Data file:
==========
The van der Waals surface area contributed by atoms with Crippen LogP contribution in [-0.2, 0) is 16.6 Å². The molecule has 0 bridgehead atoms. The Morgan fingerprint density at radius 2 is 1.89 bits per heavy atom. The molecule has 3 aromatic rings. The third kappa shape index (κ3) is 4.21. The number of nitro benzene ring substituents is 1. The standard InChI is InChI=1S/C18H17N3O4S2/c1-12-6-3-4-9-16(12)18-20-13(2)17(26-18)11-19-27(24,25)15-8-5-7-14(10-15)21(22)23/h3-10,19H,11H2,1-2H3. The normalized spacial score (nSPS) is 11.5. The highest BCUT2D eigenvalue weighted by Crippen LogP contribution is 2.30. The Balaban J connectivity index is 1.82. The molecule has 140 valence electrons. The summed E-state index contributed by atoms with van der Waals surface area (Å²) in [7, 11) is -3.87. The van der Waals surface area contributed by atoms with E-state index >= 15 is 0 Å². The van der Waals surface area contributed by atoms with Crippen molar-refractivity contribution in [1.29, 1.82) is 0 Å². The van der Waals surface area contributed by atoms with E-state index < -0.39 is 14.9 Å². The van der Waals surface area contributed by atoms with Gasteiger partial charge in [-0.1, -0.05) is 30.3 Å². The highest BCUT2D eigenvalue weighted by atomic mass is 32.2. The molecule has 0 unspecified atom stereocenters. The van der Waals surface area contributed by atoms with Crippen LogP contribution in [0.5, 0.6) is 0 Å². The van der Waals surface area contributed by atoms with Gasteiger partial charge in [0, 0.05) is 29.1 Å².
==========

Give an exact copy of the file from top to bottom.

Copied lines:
The van der Waals surface area contributed by atoms with Crippen LogP contribution in [-0.2, 0) is 16.6 Å². The molecule has 0 bridgehead atoms. The Morgan fingerprint density at radius 2 is 1.89 bits per heavy atom. The molecule has 3 aromatic rings. The third kappa shape index (κ3) is 4.21. The number of nitro benzene ring substituents is 1. The standard InChI is InChI=1S/C18H17N3O4S2/c1-12-6-3-4-9-16(12)18-20-13(2)17(26-18)11-19-27(24,25)15-8-5-7-14(10-15)21(22)23/h3-10,19H,11H2,1-2H3. The normalized spacial score (nSPS) is 11.5. The highest BCUT2D eigenvalue weighted by Crippen LogP contribution is 2.30. The Balaban J connectivity index is 1.82. The molecule has 140 valence electrons. The summed E-state index contributed by atoms with van der Waals surface area (Å²) in [7, 11) is -3.87. The van der Waals surface area contributed by atoms with E-state index >= 15 is 0 Å². The van der Waals surface area contributed by atoms with Crippen molar-refractivity contribution in [1.29, 1.82) is 0 Å². The van der Waals surface area contributed by atoms with E-state index < -0.39 is 14.9 Å². The van der Waals surface area contributed by atoms with Gasteiger partial charge in [-0.1, -0.05) is 30.3 Å². The highest BCUT2D eigenvalue weighted by atomic mass is 32.2. The molecule has 0 unspecified atom stereocenters. The van der Waals surface area contributed by atoms with Crippen LogP contribution in [0.5, 0.6) is 0 Å². The van der Waals surface area contributed by atoms with Gasteiger partial charge in [0, 0.05) is 29.1 Å².